Tension eases on university checks

Athens University rector Theodoros Fortsakis (photo) attempted on Wednesday to defuse a brewing row over his decision to block anyone apart from students, academics, administrative staff and invited guests from entering the institution.

Fortsakis held talks with about 50 students at his office and invited them to send representatives to attend a senate meeting on October 30. The rector said that the university is willing to discuss students’ concerns about the security measure but would not permit “mobs” to hijack the debate.

“The rector’s office is always open to dialogue but this requires calm and politeness,” he said. “Another precondition is that there are a limited number of representatives from all sides. We expect student unions to take part through representatives and without violence or swearing. We are prepared to discuss the problems under the condition that this will happen within democratic parameters.”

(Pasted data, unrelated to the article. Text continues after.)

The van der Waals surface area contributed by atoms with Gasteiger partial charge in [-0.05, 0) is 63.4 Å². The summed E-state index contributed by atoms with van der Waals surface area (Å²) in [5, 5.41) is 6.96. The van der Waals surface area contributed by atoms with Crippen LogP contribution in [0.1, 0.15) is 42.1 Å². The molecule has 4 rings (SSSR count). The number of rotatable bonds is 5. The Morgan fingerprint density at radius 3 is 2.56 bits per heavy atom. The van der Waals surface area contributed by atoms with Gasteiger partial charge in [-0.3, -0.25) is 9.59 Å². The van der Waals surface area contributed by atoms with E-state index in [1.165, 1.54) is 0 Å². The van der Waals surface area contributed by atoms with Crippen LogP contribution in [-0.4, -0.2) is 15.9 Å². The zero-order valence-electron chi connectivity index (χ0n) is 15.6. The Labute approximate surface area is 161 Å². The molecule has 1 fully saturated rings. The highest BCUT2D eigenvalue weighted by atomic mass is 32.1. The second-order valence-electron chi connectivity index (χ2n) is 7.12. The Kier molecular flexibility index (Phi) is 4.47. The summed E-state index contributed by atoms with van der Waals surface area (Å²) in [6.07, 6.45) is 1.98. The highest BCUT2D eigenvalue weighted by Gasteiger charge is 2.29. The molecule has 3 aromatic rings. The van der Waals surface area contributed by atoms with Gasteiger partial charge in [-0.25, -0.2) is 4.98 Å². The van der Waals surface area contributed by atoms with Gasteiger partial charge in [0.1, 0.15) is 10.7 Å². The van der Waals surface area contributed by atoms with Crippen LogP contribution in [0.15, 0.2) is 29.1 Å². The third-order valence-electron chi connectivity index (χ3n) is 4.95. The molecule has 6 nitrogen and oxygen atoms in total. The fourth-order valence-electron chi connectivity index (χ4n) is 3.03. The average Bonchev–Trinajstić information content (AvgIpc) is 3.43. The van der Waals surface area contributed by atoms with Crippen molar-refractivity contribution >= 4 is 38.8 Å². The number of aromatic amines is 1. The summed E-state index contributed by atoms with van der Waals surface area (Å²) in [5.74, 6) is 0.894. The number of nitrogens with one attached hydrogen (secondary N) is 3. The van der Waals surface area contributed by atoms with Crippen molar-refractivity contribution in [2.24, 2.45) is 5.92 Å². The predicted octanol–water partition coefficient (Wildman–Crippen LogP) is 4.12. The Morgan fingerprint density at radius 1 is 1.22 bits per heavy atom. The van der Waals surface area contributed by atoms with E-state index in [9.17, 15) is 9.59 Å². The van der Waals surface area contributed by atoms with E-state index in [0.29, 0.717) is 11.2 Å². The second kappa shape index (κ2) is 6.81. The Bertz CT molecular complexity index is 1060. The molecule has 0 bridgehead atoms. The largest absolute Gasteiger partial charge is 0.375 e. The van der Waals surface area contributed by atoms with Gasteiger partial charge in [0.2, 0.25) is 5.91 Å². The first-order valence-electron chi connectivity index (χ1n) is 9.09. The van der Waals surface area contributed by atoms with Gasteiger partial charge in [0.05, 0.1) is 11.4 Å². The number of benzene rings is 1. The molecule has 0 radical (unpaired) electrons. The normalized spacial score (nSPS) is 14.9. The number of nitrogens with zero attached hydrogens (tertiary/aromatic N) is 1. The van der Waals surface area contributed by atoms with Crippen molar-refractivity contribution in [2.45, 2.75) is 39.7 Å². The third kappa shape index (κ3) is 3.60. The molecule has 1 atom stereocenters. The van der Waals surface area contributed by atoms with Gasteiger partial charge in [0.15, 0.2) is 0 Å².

Some students are opposed to identity checks as they believe that it compromises the principle of free assembly and debate established at Greek universities after the collapse of the junta in 1974. Administrative employees have also said they are against the measure, arguing that it is demeaning for them to go through ID checks to enter their workplace.

Fortsakis also met on Wednesday with representatives of the administrative staff and suggested that a method may be found that would mean visitors rather than employees would face checks. Employee representative Zacharias Trigazis suggested that a compromise could be found.

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